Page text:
Fiddle Head Ferns

I came across these pretty ladies at the Ballard Farmer’s Market this weekend:

Lady Fiddle Head Ferns on a market table

I couldn’t resist. For my first official blog post, they seemed like a pretty safe bet. Nothing terrible has ever come out of something so green and cute and curly, right? I bought half a pound for $5.00, and then began looking into fiddlehead ferns. As it turns out, these ladies have a duplicitous personality–they’re either toxic or tender. When raw, they contain a toxin that can cause terrible stomach pain, so they must be heated and prepared properly before they’re eaten.

A lot of what I read agreed with the sign on the marketeers table that said fiddleheads are great blanched and fried with bacon. I also came across an angel hair pasta and fiddlehead fern recipe. I decided to combine the two ideas, and made fettuccine carbonara guest starring fiddlehead ferns.

1: Blanching

I laid out a pretty solid rule in the first post about not killing Chops or myself. In keeping with that rule, it was important to blanch the fern tips before I did anything else with them. I trimmed off the brown parts and discarded any curls that weren’t tightly formed. (I read that the tips that aren’t tightly curled could be more likely to carry food-bourne illness. It was only one website, so it could be complete hogwash, but better to be safe than sorry, I suppose.) They frolicked around in boiling water for 4min and emerged fresh, clean, and much more tender:

Steamed Fiddlehead Ferns

2: Pasta!

I used the following recipe as the general guideline for making the fettuccini carbonara:

I added one additional step: once the bacon had been fried to my liking, I sauteed the fiddle head ferns in the rendered fat until tender.

Frying Fiddlehead Ferns

Once some of the smaller tendrils started losing their shape, I considered them done, drained away the excess grease, and served.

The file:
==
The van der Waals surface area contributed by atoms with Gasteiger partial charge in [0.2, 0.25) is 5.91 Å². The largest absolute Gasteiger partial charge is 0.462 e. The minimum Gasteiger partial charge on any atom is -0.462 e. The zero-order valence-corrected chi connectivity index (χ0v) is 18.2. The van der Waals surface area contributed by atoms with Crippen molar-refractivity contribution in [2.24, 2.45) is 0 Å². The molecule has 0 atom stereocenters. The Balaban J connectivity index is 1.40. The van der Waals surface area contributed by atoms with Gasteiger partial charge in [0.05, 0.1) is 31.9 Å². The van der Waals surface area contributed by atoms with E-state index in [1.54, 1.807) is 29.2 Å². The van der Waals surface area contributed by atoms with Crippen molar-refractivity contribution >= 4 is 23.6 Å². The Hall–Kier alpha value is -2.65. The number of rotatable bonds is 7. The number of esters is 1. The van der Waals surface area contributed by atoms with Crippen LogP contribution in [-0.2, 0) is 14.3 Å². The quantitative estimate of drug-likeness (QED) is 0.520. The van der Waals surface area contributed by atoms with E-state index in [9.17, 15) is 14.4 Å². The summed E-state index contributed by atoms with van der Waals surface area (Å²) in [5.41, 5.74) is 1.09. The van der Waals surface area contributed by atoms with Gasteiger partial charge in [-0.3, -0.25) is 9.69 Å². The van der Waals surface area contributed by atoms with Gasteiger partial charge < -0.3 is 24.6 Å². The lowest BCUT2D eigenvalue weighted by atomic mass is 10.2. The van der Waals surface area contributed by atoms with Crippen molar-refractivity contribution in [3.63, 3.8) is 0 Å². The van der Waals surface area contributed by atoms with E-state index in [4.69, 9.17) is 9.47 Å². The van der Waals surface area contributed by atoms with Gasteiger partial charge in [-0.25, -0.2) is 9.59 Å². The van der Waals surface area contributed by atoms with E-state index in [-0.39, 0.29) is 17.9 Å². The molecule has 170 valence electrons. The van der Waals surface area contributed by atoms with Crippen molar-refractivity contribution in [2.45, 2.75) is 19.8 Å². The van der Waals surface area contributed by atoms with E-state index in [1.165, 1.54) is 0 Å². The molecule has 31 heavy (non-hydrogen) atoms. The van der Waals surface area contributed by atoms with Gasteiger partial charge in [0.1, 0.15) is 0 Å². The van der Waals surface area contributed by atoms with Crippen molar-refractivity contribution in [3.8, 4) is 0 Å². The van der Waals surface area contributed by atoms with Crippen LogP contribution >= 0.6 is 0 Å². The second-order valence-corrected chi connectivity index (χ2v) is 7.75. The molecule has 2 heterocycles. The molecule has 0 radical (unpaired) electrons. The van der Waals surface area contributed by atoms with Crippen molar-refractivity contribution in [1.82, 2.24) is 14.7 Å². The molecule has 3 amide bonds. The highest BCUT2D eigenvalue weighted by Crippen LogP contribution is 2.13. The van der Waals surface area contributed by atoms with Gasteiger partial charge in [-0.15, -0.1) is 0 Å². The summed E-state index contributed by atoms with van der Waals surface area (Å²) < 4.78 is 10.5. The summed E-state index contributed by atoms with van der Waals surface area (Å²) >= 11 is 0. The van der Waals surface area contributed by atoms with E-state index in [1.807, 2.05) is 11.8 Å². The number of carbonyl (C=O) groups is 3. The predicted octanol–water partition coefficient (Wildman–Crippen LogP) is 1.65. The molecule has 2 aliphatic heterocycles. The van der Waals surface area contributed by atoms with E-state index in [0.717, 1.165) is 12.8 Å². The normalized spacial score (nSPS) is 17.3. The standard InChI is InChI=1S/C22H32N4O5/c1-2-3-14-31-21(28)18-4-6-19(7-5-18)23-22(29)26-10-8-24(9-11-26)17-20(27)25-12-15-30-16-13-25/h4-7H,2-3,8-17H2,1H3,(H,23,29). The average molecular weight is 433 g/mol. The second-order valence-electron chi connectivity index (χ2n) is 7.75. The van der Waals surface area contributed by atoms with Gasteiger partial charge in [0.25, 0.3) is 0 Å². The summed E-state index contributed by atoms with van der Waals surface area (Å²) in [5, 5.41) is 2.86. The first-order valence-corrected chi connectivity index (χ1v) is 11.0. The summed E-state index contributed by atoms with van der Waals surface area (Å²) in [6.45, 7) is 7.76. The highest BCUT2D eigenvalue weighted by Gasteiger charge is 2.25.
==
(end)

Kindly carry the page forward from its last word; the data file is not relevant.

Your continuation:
3: The Verdict

Fettuccini Carbonara with Fiddlehead Ferns

“Well, what do you think?” I asked Chops after his first few bites.
“I think I like it. They kind of have a little earthy taste to them. What do you think?”
“I like them. The ones that aren’t quite cooked enough have  a bitter taste to them, though.”
“I’ve definitely gotten one or two that are bitter. But the texture’s good. They’re kind of like little curled up asparaguses.”
“That makes total sense. I read they can be used as a substitute for asparagus in a lot of recipes.”
“Do they have the interactive pee smell?”
“The interactive pee smell?”
“Yeah, how asparagus makes your pee smell funny! You forget that you ate it, and then go to the bathroom and it’s like, OH YEAH! HELLLLLO ASPARAGUS! Will these do that?”
I started laughing. “You know, I don’t know. I guess we’ll have to find out.”

Sometime around 3am, I felt Chops get up out of bed. I took a quick sip of water before dozing off again. A minute or so later, he climbed back into bed and nudged me a little.
“Hmph,” I said.
“You know. I have to say, my pee did smell a little different.”


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